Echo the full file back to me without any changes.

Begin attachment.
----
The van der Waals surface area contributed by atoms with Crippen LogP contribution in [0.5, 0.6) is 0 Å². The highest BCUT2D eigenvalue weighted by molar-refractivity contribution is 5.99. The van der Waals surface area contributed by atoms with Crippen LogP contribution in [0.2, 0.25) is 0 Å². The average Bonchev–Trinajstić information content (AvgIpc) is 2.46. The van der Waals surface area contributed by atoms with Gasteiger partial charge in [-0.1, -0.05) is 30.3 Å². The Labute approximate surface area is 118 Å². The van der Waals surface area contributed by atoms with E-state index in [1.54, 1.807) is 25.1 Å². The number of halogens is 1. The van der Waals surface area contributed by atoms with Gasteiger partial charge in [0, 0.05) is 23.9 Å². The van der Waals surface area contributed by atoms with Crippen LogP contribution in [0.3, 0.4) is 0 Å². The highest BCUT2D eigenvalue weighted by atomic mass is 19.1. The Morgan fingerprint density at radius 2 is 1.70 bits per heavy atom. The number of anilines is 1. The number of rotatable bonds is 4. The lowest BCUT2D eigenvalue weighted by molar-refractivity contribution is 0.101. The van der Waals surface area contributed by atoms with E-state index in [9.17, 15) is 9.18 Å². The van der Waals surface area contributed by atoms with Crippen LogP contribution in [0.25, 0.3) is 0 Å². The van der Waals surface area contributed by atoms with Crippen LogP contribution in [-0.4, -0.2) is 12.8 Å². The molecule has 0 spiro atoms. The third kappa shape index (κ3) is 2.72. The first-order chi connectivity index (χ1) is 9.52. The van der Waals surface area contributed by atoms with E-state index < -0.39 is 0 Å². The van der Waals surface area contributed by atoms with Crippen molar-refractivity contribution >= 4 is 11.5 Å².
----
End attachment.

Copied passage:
The van der Waals surface area contributed by atoms with Crippen LogP contribution in [0.5, 0.6) is 0 Å². The highest BCUT2D eigenvalue weighted by molar-refractivity contribution is 5.99. The van der Waals surface area contributed by atoms with Crippen LogP contribution in [0.2, 0.25) is 0 Å². The average Bonchev–Trinajstić information content (AvgIpc) is 2.46. The van der Waals surface area contributed by atoms with Gasteiger partial charge in [-0.1, -0.05) is 30.3 Å². The Labute approximate surface area is 118 Å². The van der Waals surface area contributed by atoms with E-state index in [1.54, 1.807) is 25.1 Å². The number of halogens is 1. The van der Waals surface area contributed by atoms with Gasteiger partial charge in [0, 0.05) is 23.9 Å². The van der Waals surface area contributed by atoms with Crippen LogP contribution in [0.3, 0.4) is 0 Å². The highest BCUT2D eigenvalue weighted by atomic mass is 19.1. The Morgan fingerprint density at radius 2 is 1.70 bits per heavy atom. The number of anilines is 1. The number of rotatable bonds is 4. The lowest BCUT2D eigenvalue weighted by molar-refractivity contribution is 0.101. The van der Waals surface area contributed by atoms with E-state index in [9.17, 15) is 9.18 Å². The van der Waals surface area contributed by atoms with Crippen LogP contribution in [0.25, 0.3) is 0 Å². The van der Waals surface area contributed by atoms with Crippen LogP contribution in [-0.4, -0.2) is 12.8 Å². The molecule has 0 spiro atoms. The third kappa shape index (κ3) is 2.72. The first-order chi connectivity index (χ1) is 9.52. The van der Waals surface area contributed by atoms with E-state index < -0.39 is 0 Å². The van der Waals surface area contributed by atoms with Crippen molar-refractivity contribution >= 4 is 11.5 Å².